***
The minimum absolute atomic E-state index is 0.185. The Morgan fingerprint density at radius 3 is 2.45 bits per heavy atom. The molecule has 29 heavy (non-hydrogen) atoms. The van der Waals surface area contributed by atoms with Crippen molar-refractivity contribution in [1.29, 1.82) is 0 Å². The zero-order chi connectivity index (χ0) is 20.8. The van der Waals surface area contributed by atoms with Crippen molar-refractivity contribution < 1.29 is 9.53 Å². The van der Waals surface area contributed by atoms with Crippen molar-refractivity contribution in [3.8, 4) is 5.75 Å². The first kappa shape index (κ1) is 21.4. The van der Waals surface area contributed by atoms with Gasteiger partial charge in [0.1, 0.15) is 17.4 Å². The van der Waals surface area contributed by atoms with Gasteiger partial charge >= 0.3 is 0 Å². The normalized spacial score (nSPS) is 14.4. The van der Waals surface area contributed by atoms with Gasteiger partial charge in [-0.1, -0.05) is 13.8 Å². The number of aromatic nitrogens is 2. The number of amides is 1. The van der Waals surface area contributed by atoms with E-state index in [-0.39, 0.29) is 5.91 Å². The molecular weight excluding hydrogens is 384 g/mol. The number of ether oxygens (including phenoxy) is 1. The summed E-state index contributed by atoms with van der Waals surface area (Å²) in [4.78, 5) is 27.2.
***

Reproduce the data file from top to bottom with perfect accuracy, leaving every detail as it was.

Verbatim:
The minimum absolute atomic E-state index is 0.185. The Morgan fingerprint density at radius 3 is 2.45 bits per heavy atom. The molecule has 29 heavy (non-hydrogen) atoms. The van der Waals surface area contributed by atoms with Crippen molar-refractivity contribution in [1.29, 1.82) is 0 Å². The zero-order chi connectivity index (χ0) is 20.8. The van der Waals surface area contributed by atoms with Crippen molar-refractivity contribution < 1.29 is 9.53 Å². The van der Waals surface area contributed by atoms with Crippen molar-refractivity contribution in [3.8, 4) is 5.75 Å². The first kappa shape index (κ1) is 21.4. The van der Waals surface area contributed by atoms with Gasteiger partial charge in [0.1, 0.15) is 17.4 Å². The van der Waals surface area contributed by atoms with Gasteiger partial charge >= 0.3 is 0 Å². The normalized spacial score (nSPS) is 14.4. The van der Waals surface area contributed by atoms with Gasteiger partial charge in [-0.1, -0.05) is 13.8 Å². The number of aromatic nitrogens is 2. The number of amides is 1. The van der Waals surface area contributed by atoms with E-state index in [-0.39, 0.29) is 5.91 Å². The molecular weight excluding hydrogens is 384 g/mol. The number of ether oxygens (including phenoxy) is 1. The summed E-state index contributed by atoms with van der Waals surface area (Å²) in [4.78, 5) is 27.2.